Since his first album, in 1986, the Klein-born singer and actor, who is now 54, has been under contract to Curb Records, led by former California lieutenant governor Mike Curb. Now, with his fourteenth album, RELEASE ME, Lovett’s contract is finally up.

I suspected the title of the new CD might have more to do with the end of your deal with Curb than with the Ray Price hit. Seeing the cover [Lovett encircled by a lariat] clinched the deal.
It’s just kind of a joke. Curb Records has been great to me. Early on, MCA heard my tape. They passed on me. In those days Curb always affiliated with a major label, and it wasn’t until Curb brought the very same recording back to MCA that I got signed. So I owe my career to them. It’s a little smart-aleck, but I couldn’t resist.

There’s been a lot of change in the music industry. I expect you’ve been eyeing a lot of these people who have taken control of their own careers with envy?
No, not envy. Everybody’s career is different. In this new age of being able to talk to the whole world at once, the possibilities are staggering, really, to be able to do things yourself. But I’ve always enjoyed my relationship with the record company—especially in the early days, at MCA in Nashville, when I knew everybody that worked in the building. MCA in Los Angeles—same thing. That meant a lot to me, to feel a part of the team. So I don’t know if I want to be completely on my own. I haven’t figured out what I want to do next. But the possibilities are far greater than they have ever been.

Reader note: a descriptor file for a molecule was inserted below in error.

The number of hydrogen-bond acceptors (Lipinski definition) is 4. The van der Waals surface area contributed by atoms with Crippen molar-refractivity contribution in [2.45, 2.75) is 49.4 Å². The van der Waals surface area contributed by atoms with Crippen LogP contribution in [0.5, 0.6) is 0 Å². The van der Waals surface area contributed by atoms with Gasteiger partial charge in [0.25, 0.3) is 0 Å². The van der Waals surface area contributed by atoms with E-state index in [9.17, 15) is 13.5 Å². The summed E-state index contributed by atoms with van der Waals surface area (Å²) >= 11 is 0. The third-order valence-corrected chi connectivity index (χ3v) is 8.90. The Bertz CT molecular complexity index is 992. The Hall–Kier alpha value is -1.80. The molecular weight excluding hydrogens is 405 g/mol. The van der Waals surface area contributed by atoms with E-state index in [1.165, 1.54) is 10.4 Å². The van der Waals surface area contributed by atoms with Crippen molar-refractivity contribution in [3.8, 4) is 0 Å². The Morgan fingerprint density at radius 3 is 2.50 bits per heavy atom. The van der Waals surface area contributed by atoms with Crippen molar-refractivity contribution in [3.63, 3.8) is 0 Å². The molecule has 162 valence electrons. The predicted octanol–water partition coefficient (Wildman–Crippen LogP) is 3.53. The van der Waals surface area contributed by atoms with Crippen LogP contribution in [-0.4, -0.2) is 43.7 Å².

There are only a couple of originals on the new album. The writing process seems to come slowly to you.
Yeah, I’m not the kind of writer that can wake up and say, “Okay, I’m gonna write a song today,” and have that song be the kind I would want to record. The songs of mine that I end up liking are songs that come from real experience. They’re like chapter titles in my life. I struggle with writing. Writing is hard. And the hardest part of writing is having a good idea to write to. I didn’t have enough of my own songs that I was happy with to make an entire record of originals, and I wanted to do something that was fitting, that brought this chapter of my career to an appropriate end, and that was to finally record songs that I’ve played my whole career. I learned “Brown Eyed Handsome Man” in 1976. And Tommy Elskes taught me “White Boy Lost in the Blues” and turned me on to the Sonny Terry and Brownie McGhee album it’s off of, which I played over and over. I learned “Isn’t That So” in 1978. I learned “Dress of Laces,” “One Way Gal,” and “Keep It Clean” from John Grimaudo, and I learned “Understand You” watching Eric Taylor play it in 1978. “Release Me” is really the only song that was new to my experience, other than having listened to my parents’ Ray Price record.

You credit these and other writers, like Townes Van Zandt and Guy Clark, as inspiring you. But your blend of country, blues, jazz, gospel—it’s familiar to everyone now but didn’t really exist before you started recording.
You’re giving me way too much credit. The only reason I don’t sound like the people that I mentioned is ’cause I can’t. I would if I could.

Guy Clark wouldn’t make a big-band record.
I didn’t really either. But I like those kinds of horn arrangements, and I really love those Ray Charles records from the fifties with the small horn section. I listened to my parents’ records—Ray Charles, Nat King Cole, Glenn Miller, Lefty Frizzell, Merle Haggard. In the modern world, my God, it’s amazing the access we have to everything. I just think it’s not a realistic idea that a person would be drawn to only one thing.